Veronica Whyte

Whyte in 1969.jpg

Birth name
Veronica Elanis Smithington
April 6, 1945
December 17, 2012 (aged 67)
Cause of death
Brief illness
Years active
David DeMetrio (1969−85)
Lionel McLindsay (1985−95)
Josh Duffington (1996)
John Whyte (1996−2012)

Veronica Whyte, born Veronica Elanis Smithington, (April 6, 1945 — December 17, 2012[1]) was an actress best known for her role as Ms. Meadinwold in Nightmare in Grays' Flats.

Early life and family[edit | edit source]

Whyte was one of three daughters of the late movie veteran Douglas Smithington and Harrah Bathurst Smithington. Her parents divorced when she was five years old. In 1952, her mother married actor Lou Whyte, who forced everyone in the family to take his last name. Whyte graduated from high school in 1963.

Career[edit | edit source]

Veronica Whyte as Sandra Childress in Sanira.

Whyte was discovered by director James Sheblin in 1964. Sheblin had heard that Whyte was talented and was able to act very well. In 1965, Whyte was cast to play the character of Hilda Gretchen in the film X-Town. The role gained her fame. In 1968, she starred in The Joan Madette Show alongside Joan Madette. Whyte was on Madette's show from 1968 to 1977. She was cast as the wife of Lionel McLindsay in the 1978 film Nightmare in Grays' Flats Whyte and McLindsay seemed to fall in love on the set. When asked if she wanted to marry him, she refused because she was already married to David DeMetrio at the time. In 1979, Whyte starred in the film Uselessville along with the late Julia Rafall and actors Dave Gelmon and Ryan Hardwin. In 1985, she was cast as the lead actress in the film Four Roads, and McLindsay once again starred with her. In 1991, Whyte played the title character in Have You Seen Edna?. After the film, she took a short break from acting. She returned in 1997, making guest appearances on TV shows. Whyte went on to appear in other films and TV series from 1997 to 2006; she played the wife of Mark Chratton's Ernest Childress in the film Sanira in 2006. She lent her voice to the character Charlotte Amaugh in an episode of the TV series The Year 7000 in 2007.

Death[edit | edit source]

Veronica Whyte's grave

Whyte died on December 17, 2012 at 2:30 a.m. She was 67. An autopsy was performed in December. The official cause of her death was ruled as an illness; it was recently revealed by her son Thomas that she had suffered from a brief illness shortly before she died.

A private funeral was held Friday, December 28, 2012 at 12:00 p.m. Only family members, friends, and co-stars were invited to attend the funeral. Whyte was buried after the ceremony.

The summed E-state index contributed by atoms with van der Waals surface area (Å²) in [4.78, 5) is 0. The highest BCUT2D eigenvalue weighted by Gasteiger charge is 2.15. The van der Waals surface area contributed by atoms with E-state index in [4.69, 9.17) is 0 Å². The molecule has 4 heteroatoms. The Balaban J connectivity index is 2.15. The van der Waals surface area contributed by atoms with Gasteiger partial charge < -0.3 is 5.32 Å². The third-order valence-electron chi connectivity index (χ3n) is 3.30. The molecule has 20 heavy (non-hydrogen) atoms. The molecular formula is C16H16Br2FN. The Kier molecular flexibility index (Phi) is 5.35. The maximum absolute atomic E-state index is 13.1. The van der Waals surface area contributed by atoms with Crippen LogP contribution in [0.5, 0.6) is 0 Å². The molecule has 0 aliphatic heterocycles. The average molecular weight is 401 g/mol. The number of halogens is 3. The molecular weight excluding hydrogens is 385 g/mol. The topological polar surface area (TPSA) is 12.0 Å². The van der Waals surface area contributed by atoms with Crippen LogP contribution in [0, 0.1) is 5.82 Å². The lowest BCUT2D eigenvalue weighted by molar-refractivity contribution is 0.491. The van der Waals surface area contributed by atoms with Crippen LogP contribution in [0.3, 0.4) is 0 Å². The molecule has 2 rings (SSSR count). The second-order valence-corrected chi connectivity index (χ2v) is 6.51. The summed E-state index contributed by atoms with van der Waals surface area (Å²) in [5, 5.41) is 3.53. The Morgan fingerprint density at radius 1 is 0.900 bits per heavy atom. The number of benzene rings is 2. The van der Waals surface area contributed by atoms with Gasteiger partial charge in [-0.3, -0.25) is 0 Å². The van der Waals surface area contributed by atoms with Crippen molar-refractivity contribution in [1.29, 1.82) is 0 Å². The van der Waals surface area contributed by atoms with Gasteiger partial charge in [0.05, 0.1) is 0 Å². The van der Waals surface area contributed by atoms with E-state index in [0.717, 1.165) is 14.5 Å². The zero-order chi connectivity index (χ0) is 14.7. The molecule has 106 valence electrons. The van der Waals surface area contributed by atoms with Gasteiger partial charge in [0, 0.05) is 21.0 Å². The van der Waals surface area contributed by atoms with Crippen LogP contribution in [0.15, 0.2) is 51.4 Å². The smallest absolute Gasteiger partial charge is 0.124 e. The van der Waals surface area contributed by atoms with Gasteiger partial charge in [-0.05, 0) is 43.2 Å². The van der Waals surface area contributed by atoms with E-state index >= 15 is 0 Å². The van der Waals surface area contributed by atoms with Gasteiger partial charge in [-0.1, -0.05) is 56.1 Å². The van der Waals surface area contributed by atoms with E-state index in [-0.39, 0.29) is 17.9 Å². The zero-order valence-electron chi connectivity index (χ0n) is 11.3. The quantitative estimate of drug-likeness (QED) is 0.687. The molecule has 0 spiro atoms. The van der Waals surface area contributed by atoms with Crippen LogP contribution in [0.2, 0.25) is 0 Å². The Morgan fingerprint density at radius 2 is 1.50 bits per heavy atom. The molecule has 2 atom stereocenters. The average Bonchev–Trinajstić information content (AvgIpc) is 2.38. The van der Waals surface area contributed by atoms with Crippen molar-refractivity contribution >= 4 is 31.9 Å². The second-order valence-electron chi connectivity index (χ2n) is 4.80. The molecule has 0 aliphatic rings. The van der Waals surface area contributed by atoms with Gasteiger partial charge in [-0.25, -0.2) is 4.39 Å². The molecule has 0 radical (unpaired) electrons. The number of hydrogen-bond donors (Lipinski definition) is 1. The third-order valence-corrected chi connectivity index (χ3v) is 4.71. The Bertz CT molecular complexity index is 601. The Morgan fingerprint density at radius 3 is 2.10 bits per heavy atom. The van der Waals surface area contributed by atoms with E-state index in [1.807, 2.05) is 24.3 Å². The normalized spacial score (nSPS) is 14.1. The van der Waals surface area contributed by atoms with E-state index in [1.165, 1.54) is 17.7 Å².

Personal life[edit | edit source]

Whyte was happily married to actor/director John Whyte. They had two daughters, Amelia and Kelly, and two sons, Thomas and Joseph.

Marriages[edit | edit source]

Whyte with ex-husband David DeMetrio

Whyte has been married to four people in her life. She married actor David DeMetrio in 1969. The marriage began falling apart in 1983, when DeMetrio was caught performing illegal actions with his friend, the late rock singer Jimmie Baner Gusch. The divorce was made final in 1985.

In 1985, Whyte married actor Lionel McLindsay; the two were married until 1995, when McLindsay decided that he wanted to end the marriage.

The next year, she met Josh Duffington, and decided that she wanted to marry him because he was not a celebrity like her previous husbands. The marriage never worked out, and they divorced the same year. Whyte then decided that she'd be better off with a famous man, and married John Whyte, who was her husband until her death in 2012.

Trivia[edit | edit source]

  • She was born on the same day as her second husband, Lionel McLindsay.
  • She was a cancer survivor[2].
  • She did not smoke cigarettes or drink alcohol; they were against her policy[3].
  • Whyte was almost two decades older than Mark Chratton, who played her husband in Sanira.

References[edit | edit source]

  1. "Breaking News: Actress Veronica Whyte Dies at 67"
  2. Veronica Whyte interview, 5 May 2007
  3. Veronica Whyte interview, 5 May 2007
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